Let's Make Something!
So, one of my original concepts when creating this blog was to show that vinyl records are not only good for listening. Some of the time when hunting for the diamond in the rough, you run across some pretty beat up records. Even if you find a mono copy of Yellow Submarine, you might just find that it sounds like listening to it at the bottom of the ocean. All hope is not lost! In this post I will be showing you some of the ways in which you can turn a vinyl record into everything from art, to functional household sundries.
The first thing I have chosen is coasters. This is something that I have tried before, and although it took me a few times to get it just right, once I did it was fun and simple. Some sites out there will tell you to cut the record with a pair of scissors. This technique may work on extremely thin and flexible vinyl, but in my experience most records are too brittle and splinter almost instantly.
I opted for using a cordless drill, and a special attachment that is used for installing light fixtures into drywall. This particular attachment has the perfect radius for cutting the center of the record cleanly from the rest of the vinyl. I am also sort of impatient, so doing this one at a time was out of te question for me, since I wanted to make a number of coasters for personal use and to give out as gifts.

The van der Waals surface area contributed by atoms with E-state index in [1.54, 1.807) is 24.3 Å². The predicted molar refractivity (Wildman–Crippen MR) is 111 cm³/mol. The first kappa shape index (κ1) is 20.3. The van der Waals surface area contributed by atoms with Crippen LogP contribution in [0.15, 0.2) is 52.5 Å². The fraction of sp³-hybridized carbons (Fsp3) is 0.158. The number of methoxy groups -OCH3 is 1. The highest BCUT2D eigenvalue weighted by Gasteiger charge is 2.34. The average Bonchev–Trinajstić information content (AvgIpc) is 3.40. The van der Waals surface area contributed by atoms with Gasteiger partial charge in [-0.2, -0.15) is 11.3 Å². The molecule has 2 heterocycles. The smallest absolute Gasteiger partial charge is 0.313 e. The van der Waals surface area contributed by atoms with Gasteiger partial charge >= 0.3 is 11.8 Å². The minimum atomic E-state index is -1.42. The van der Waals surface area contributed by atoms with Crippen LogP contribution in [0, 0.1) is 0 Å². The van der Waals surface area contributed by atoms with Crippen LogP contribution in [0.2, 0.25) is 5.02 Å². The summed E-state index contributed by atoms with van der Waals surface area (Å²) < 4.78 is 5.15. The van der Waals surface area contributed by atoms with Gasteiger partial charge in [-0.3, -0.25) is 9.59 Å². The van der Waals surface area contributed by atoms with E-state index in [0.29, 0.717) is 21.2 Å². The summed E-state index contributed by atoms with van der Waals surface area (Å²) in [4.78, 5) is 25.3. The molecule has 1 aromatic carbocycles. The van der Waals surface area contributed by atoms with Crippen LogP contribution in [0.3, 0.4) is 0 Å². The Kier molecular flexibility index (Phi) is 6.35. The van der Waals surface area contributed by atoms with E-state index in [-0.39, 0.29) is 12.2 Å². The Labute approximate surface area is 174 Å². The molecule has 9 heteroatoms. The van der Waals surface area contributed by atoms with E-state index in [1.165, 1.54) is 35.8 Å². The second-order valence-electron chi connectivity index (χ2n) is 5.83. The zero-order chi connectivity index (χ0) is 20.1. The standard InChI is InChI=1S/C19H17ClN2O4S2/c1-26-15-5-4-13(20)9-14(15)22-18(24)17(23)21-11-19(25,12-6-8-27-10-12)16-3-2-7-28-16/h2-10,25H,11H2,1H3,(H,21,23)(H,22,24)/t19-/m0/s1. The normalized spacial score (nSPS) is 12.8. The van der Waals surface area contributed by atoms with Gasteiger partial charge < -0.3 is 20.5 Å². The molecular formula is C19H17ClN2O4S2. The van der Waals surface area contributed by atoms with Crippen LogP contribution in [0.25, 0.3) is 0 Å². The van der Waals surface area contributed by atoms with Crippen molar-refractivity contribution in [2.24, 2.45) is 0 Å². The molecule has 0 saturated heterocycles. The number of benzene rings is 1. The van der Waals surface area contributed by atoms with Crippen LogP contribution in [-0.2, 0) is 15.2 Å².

The important thing to remember about working with records is that the have a tendency to melt and get stuck together; so, before clamping a stack together it is a good idea to separate each record with a piece of newspaper. This will keep the final product from sticking together and creating a thick paperweight instead of a thin coasters.
Once you have liberate the label from the rest of record, keep in mind there will be sharp edges that need to be filled down in order to make a safe finished product. I just uses some sandpaper to smooth the edges and it was b far the most time consuming part of the project.
The last step is to lay out the coasters on a large piece of cardboard and spray them with clear coat. Just make sure to so this in a well ventilated area as the fumes may cause nausea and headaches, as well as who knows what else. I wiped the labels of before doing this to make sure to remove and dust or particles left behind from the cutting.
The last thing you may want to do is back the coasters with cork of felt to help prevent sliding and scuffing of furniture. This is a pretty self easy thing to come by at most craft stores. Once you have applied the cork with rubber cement or an equally strong adhesive, you have a wonderful finished product; that will add a layer of uniqueness to any music lovers coffee table.
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